Hackers Can Secure Access to Online Accounts Before Users Even Create Them
Cybercriminals are able to “pre-hijack” accounts on popular online platforms like Instagram and LinkedIn before users have even registered to use them, new research reveals.
A recent report from Microsoft’s Security Response Center identifies five different ways such accounts can be hacked, with the distinguishing feature “that the attacker performs some action before the victim creates an account at the target service.”
Researchers analyzed 75 online services and found that at least 35 ― including Instagram, LinkedIn, Wordpress, Dropbox, and Zoom ― were susceptible to this type of hack.
The security weaknesses were reported to the respective organizations, with the findings “already acknowledged as being of high severity by a major video conferencing service,” who were given 90 days to address them before Microsoft published its report.
Andrew Paverd and Avinash Sudhodanan, authors of the study, told OCCRP on Thursday the aim of their research was “to raise awareness of these potential vulnerabilities and to help organizations and individuals defend against them.”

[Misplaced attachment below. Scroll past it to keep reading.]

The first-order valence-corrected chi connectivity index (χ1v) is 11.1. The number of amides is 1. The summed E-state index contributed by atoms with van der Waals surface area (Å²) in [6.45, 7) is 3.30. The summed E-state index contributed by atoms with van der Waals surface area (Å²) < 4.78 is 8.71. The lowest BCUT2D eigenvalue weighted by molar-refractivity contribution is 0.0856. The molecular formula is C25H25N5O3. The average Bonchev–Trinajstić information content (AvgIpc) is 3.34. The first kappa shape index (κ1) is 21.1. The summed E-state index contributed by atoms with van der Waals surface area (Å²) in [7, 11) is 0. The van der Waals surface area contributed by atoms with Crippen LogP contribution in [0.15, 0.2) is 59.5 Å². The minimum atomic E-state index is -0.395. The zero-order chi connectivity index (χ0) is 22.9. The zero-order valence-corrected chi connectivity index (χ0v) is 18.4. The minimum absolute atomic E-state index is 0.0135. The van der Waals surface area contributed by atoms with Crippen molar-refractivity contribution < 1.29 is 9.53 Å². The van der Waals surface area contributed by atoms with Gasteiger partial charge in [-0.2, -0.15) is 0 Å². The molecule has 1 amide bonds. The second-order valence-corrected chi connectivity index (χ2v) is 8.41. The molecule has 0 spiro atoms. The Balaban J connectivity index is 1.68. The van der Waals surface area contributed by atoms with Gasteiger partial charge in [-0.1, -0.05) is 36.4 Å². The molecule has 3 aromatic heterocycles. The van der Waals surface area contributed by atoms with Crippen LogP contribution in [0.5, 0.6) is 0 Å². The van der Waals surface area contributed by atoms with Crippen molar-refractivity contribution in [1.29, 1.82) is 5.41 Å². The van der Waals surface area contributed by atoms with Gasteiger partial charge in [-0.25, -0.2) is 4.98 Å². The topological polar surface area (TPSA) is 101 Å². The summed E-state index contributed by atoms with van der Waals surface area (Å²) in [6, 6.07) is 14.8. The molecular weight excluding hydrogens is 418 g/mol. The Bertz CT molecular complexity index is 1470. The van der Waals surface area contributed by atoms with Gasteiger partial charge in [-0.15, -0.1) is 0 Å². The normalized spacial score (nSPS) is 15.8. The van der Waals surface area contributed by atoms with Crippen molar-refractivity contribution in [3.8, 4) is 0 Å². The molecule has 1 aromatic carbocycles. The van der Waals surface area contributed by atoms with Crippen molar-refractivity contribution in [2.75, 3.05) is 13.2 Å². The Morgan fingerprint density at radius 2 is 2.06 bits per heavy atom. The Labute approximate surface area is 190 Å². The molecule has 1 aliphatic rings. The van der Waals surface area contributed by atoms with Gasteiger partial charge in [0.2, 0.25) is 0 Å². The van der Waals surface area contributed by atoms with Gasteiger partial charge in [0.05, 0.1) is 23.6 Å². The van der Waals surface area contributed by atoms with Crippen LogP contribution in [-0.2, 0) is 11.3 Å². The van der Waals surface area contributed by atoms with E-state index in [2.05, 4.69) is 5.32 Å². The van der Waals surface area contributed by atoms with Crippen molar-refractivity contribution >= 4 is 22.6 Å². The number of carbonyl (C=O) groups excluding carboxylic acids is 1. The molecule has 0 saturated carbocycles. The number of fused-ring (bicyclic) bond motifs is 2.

The basic process behind pre-hijacking attacks takes place in three stages. First, the hacker creates an account with an online platform using the victim’s personal details, likely an email address or phone number obtained from a data breach at another website.
The attacker then either tricks the victim into using those details to sign up ― or rather, sign in ― with the platform, or simply waits for them to do so. Finally, the hack is completed when the attacker secures exclusive access to the victim’s newly-created account, or continues to access the account at the same time as the user.
According to the report, it is important for hackers to be able to anticipate which websites their victims are likely to sign up for in future. But researchers noted that this kind of activity can also be significantly scaled up, with wider attacks requiring less targeted profiling given the likelihood that at least some people or organizations will fall victim to this kind of activity.
In 2018, a study by the University of Maryland suggested that hacking attacks around the world take place at an average rate of one every 39 seconds. Last year, U.S. network operator Verizon reported that more than 80% of such attacks are likely to be financially motivated, while tech conglomerate Cisco estimates more than half of small companies go out of business within six months of suffering a cyberattack.
Paverd and Sudhodanan recommended that users enable multi-factor authentication, such as two-step verification, as this represents the best defense against pre-hijacking attacks.